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Experimental OpenCL 2.1 CPU only platform crashes when used *after* another Intel CPU only platform

Achille_P_
Beginner
289 Views

Hi,

I've two Intel CPU only platforms installed on my (Windows 10 64 bit) development machine:

1) Intel OpenCL 1.2 (build 25), version 6.4.0.25 (the one available as standalone installer version 16.1.1)
2) Experimental OpenCL 2.1 CPU Only Platform (build 10), version 7.0.0.2519 (the one available through the Intel OpenCL SDK)

When within one same process I iterate through the available platforms/devices to check their specs and I create a context to run a simple kernel (just to make sure the platform/device really works), the Experimental OpenCL 2.1 platform fails during the clBuildProgram() method, complaining about non-sense things such as "use of undeclared identified 'size_t'; did you mean 'sizeof'?", "implicit declaration of get_global_id() is invalid in OpenCL" and so on. 

It looks like the compiler of the Experimental OpenCL 2.1 runtime goes nuts if I previously initialized a context and used the Intel OpenCL 1.2 runtime. Maybe some per-process state that is not properly cleaned or managed across the two runtime versions. 

If I comment out the portion of code initializing the first context (the one on the Intel OpenCL 1.2 runtime), the Experimental OpenCL 2.1 runtime works as expected. 

This issue can be easily replicated by installing the two aforementioned runtime versions on one same machine and by running "clinfo". 

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2 Replies
Michael_C_Intel1
Moderator
289 Views

Hello Achille,

Thanks for documenting your experience.

For cases like these, it's recommended to stick to one instance of the runtime if possible, and removing previous installations before switching. There's a bit of nuance between runtime and driver that changes what kind of resolution could work in a case like this. So far, it's difficult to determine if the case requires an issue sighting, is in appropriate use case, or has an appropriate work around.

Can you share:

  • How are you linking? In general, it's recommended to link against the lib provided in the SDK when possible.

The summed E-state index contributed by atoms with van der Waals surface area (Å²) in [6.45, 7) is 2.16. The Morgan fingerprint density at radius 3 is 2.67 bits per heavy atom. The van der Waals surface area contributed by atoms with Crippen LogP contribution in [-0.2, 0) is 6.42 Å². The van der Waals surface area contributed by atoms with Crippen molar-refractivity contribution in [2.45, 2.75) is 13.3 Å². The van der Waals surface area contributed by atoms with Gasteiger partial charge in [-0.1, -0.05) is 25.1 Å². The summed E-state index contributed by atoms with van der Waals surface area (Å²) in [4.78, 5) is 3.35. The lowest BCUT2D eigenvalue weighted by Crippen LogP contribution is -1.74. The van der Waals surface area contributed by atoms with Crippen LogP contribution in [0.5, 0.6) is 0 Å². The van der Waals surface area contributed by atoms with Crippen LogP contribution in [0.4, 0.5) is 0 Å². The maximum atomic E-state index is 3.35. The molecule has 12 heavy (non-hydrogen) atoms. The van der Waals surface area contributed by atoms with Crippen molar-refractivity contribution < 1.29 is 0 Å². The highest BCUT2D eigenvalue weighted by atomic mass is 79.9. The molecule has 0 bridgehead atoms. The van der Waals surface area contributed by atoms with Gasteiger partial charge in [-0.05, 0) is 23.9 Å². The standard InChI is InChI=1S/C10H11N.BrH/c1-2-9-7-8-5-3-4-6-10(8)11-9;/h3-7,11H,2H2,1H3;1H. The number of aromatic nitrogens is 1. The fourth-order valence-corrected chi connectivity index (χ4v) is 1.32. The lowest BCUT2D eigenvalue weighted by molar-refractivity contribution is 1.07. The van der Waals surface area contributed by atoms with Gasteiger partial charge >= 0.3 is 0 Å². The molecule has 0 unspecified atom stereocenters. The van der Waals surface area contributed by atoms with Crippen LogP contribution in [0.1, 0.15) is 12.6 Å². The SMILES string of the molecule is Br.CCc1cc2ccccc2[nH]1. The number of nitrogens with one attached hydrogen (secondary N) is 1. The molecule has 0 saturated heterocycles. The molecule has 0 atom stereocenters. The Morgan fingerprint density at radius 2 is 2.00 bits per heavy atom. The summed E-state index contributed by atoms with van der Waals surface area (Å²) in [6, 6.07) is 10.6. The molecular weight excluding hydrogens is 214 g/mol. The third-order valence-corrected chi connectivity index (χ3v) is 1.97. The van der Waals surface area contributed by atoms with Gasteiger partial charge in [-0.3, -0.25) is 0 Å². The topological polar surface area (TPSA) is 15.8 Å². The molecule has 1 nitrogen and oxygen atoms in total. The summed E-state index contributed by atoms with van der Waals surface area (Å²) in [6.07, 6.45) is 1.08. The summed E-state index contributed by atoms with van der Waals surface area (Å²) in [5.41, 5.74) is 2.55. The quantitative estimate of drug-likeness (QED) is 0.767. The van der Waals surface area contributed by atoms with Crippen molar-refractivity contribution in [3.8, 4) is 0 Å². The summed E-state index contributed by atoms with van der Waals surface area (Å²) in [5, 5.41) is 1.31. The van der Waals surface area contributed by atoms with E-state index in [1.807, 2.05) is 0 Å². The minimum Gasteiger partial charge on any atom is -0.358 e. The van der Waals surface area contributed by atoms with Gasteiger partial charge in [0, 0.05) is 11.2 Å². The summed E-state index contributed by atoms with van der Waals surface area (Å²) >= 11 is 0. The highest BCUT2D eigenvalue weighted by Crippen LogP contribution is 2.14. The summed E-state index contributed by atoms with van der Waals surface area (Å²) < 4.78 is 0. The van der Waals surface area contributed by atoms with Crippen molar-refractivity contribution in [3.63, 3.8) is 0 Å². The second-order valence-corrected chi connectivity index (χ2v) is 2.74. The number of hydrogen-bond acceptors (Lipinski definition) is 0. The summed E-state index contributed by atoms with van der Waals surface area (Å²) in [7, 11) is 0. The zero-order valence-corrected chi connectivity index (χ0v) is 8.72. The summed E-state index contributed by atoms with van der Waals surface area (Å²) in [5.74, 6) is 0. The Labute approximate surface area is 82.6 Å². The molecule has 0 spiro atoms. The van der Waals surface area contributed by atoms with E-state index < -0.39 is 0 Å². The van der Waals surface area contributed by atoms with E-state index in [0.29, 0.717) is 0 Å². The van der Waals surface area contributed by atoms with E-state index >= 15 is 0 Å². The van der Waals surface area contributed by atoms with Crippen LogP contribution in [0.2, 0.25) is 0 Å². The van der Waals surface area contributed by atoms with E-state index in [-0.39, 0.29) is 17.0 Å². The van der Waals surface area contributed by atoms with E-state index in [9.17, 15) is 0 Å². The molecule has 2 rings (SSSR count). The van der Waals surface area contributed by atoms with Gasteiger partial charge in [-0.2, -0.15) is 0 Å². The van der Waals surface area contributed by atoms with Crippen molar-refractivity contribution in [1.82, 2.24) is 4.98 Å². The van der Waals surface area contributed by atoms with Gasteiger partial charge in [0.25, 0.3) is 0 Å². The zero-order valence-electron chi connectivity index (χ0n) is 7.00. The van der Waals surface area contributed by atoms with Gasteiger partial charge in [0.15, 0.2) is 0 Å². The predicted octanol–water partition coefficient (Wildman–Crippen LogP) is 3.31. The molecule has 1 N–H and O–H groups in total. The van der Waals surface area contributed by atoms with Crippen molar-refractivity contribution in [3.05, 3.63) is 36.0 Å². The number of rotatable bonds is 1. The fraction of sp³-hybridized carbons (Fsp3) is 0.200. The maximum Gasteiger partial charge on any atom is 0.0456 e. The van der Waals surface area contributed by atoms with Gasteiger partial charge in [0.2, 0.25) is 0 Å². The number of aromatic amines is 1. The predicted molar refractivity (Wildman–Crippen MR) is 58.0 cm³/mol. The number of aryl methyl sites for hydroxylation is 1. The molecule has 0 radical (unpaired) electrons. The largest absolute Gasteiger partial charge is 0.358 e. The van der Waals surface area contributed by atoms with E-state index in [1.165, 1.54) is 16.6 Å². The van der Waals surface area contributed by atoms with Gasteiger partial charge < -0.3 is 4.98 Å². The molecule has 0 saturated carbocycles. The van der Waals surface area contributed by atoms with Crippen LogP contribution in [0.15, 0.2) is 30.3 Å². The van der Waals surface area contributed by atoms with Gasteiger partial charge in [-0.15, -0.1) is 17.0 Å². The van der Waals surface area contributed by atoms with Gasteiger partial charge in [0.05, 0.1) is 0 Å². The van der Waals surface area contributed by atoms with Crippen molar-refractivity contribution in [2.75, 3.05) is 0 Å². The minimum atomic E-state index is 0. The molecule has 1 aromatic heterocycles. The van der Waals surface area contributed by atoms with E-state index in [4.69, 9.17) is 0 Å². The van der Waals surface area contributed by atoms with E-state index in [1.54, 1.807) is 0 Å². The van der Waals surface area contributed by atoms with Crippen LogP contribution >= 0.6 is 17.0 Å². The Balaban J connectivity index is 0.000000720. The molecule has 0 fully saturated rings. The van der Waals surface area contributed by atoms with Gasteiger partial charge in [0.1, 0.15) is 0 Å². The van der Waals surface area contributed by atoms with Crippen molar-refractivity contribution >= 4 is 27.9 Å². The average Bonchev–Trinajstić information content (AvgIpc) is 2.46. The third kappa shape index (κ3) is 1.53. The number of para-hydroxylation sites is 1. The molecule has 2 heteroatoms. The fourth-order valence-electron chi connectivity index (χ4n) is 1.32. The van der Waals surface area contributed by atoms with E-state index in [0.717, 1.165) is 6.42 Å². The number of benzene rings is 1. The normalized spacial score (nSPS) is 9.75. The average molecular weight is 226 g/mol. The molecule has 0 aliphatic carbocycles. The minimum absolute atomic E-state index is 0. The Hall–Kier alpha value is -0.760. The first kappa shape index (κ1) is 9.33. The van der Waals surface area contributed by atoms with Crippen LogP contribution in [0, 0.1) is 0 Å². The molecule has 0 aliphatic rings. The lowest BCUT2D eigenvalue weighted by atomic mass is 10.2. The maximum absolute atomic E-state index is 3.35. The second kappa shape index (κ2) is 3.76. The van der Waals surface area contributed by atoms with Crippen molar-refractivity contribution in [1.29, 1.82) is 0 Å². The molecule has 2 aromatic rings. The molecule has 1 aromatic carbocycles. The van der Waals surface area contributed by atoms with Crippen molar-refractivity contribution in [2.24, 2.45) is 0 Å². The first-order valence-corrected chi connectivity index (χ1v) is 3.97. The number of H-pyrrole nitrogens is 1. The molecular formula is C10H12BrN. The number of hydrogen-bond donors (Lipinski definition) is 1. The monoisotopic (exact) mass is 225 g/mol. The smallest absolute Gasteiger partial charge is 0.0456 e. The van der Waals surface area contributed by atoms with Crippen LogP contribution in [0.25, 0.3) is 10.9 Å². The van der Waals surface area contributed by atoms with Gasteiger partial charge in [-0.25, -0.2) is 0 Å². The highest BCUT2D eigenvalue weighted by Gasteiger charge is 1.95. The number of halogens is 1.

• What hardware you are attempting to run on? Can you share the CPU and graphics coprocessor for completeness?
  • Either your source code as is or slimmed down source as a minimally sufficient reproducer?

Thanks

 

 

 

Achille_P_
Beginner
289 Views

MICHAEL C. (Intel) wrote:

  • How are you linking? In general, it's recommended to link against the lib provided in the SDK when possible.
  • What hardware you are attempting to run on? Can you share the CPU and graphics coprocessor for completeness?
  • Either your source code as is or slimmed down source as a minimally sufficient reproducer?

Hi Michael,

thank you for your answer. Let me quickly give a response to your questions:

1) We redistribute our version of libOpenCL. We need to do that for a series of reasons, but it works well (this case a part, of course). 

2) My office workstation, which is a 1.5 years old high-end computer with a 6 core Intel 7 processor without integrated graphics (I'm out of office, don't remember the exact version number right now), 64 GB of RAM, Windows 10 64 bit, 2x AMD FirePro 8100W. I installed 3 OpenCL runtimes: Intel CPU-only stand-alone v6.4.something (the ones that you manually download and install), AMD one (including the GPU and CPU-only support), and the Intel Experimental, as part of the Intel OpenCL SDK.

EDIT: Forgot to mention that the same problem happens on a colleague's laptop with quite different CPU and HW specs. 

3) You can easily reproduce the issue using "clinfo". Under Windows I don't recall whether it comes with some Intel OpenCL runtime or with the AMD's one, but you should be able to easily get it. Otherwise, you can run my executable (sarxinfo) by downloading the tools mentioned in section 3.1 here:

http://sarmap.ch/ocl/opencl-install.html

Please keep in mind that this is not really a critical issue, as long as these experimental runtimes and/or multiple Intel CPU-only runtimes do not mess with a standard user installation. Unfortunately (see my other topics) we are getting several support requests from users who somehow ended up in having a corrupted Intel OpenCL CPU-only runtime on their machines. It might be due to several reasons, like both experimental and official runtimes installed, the CPU-only runtime integrated in the Intel GPU driver messing with a previously installed CPU-only driver (yes, it happens), CPU-only runtimes no longer working after a Windows 10 upgrade, and so on. 

I think you should consider enforcing to have only *one* Intel CPU-only runtime installed on a computer at a given time. Even better when this runtime can only be installed on demand, by downloading/running the official installer, instead of silently sneaking it disguised into the Intel GPU driver. This would make things so much clearer and simpler for redistributing OpenCL-based applications!

Thanks!

 

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